You can share Lotte’s real kitchen by attending one of her cookery days. Visit her website www.lotteduncan.com for more information. Lotte’s Country Kitchen is available in bookshops and on Amazon.

My vote counts for nothing – is this 1910 or 2010?

WSPU poster, by Hilda Dallas 1909

I’m not a particularly open political animal. Through a habit cultivated as a newspaper journalist, I deliberately leave my political colours un-nailed to any publicly visible mast. It doesn’t help your efforts to be an impartial observer if you’re known to be an active Labour, Tory, Lib-Dem or even Green supporter. That’s not to say I don’t have political preferences, I’m an intelligent woman interested in current affairs. I have children, I pay taxes, I want to know the country is in safe hands, economically, morally and politically, so of course I have views. But these are known only to my husband, a few close friends and the ballot box. Since learning as a teenager that my right to vote was hard fought-for by suffragettes and suffragists and cost women their lives, I’ve wanted to stand up and be counted. Wherever I’ve lived, Tory stronghold, Labour heartland, I’ve voted.

So, all that said, I’m feeling particularly annoyed that by a quirk of peculiarly-drawn boundary lines I live in the Buckingham constituency of the current House of Commons Speaker, John Bercow. The fact that I’ve only been to Buckingham twice, and I actually live half-way between David Lidington’s seat and Boris Johnson’s former seat, now occupied by John Howell, makes very little difference to any preference I might care to exercise. The land around here is as blue as the grass is green. My single vote is a drop in an ocean – whether it’s for or against the Tory tidal wave engulfs it. But that doesn’t mean I don’t want to exercise my democratic rights on election day. I like to think that as well as being counted my ballot paper is examined and the party I choose knows where my loyalties lie regardless of whether or not their candidate is returned.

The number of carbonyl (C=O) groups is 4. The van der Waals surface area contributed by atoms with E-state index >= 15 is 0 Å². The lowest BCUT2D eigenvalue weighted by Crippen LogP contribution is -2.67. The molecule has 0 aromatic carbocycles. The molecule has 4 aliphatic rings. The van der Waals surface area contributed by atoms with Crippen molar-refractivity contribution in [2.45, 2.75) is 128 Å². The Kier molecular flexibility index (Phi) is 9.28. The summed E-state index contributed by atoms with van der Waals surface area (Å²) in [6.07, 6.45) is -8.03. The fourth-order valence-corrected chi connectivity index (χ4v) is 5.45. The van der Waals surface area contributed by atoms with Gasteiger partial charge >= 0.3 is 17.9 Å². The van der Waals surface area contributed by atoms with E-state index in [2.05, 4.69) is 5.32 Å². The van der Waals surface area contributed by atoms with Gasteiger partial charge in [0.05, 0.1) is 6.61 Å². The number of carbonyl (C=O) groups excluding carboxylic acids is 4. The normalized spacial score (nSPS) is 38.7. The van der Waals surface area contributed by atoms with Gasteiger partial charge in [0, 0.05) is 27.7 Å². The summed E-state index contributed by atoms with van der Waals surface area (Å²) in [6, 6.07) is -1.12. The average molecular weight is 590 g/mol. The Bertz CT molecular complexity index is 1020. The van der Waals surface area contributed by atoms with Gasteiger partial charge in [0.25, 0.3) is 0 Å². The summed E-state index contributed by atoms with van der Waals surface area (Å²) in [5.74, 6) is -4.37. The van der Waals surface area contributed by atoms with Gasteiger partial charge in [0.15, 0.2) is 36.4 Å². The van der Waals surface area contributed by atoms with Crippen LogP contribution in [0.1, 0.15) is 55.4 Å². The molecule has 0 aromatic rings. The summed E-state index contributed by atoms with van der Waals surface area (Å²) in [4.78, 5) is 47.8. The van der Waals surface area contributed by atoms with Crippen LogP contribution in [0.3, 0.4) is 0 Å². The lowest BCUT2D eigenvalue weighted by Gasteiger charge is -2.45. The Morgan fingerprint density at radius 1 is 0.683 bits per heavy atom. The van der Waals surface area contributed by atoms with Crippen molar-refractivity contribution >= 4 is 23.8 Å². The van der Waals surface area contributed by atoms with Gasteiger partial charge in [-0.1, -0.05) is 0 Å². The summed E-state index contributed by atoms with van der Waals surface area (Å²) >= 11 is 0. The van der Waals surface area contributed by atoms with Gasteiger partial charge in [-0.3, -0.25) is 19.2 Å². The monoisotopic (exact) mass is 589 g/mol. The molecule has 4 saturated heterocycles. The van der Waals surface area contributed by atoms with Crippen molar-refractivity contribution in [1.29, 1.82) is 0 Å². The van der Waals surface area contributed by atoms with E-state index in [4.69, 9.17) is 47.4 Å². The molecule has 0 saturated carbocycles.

Real choice, however, is something not offered to the electorate of the Speaker’s constituency. Traditionally, thanks to an age-old courtesy, the three main parties don’t contest the Speaker’s seat. This year, though, the ballot paper will have insults and injury to choose from besides my non-choice sitting MP. The UK Independence Party, the British National Party and a couple of independents are planning to stand against John Bercow. As the off-white product of very mixed British, European, Middle-Eastern and Asian heritage, born in Norwich and brought up in Norfolk, (apart from an overseas spell when my father was in the forces) I consider myself British – latterly, since devolution, English-ish. If I’d won anything while representing my country in a sporting event I would have been proud, I’d have blubbed loudly. I DO blub loudly, if ever that rare thing, a British athlete who wins, stands a-top a podium watching the Union flag being hoisted and listening to our rather un-nationalistic National Anthem being played. But I dream and digress.

What does this mean for me as a voter then? Well, I’m not about to reveal my political preferences here, but as you might guess, I’m not going to waste my vote on the xenophobic BNP or the ranting Nigel (I stab people in the front) Farage either, though I reckon I’m as British (I can trace that part of my line here back to the 12th century) as any latter-day ancestor of the Romans, Vikings or Saxons (for which read Italians, Scandinavians and Germans), who settled on this island centuries ago. I consider anyone less white and less recently settled in the same light, no matter where they’ve come from.

I’m resigned to thinking that for as long as John Bercow (who, as it happens, is a very diligent MP with a strong attendance record and cross-party support) is Speaker, my vote counts for nothing unless proportional representation comes into being or the Speaker’s constituency is automatically re-represented by another MP as soon as his appointment is made. I  feel dis-empowered and disenfranchised. I might as well be living in 1910 as 2010.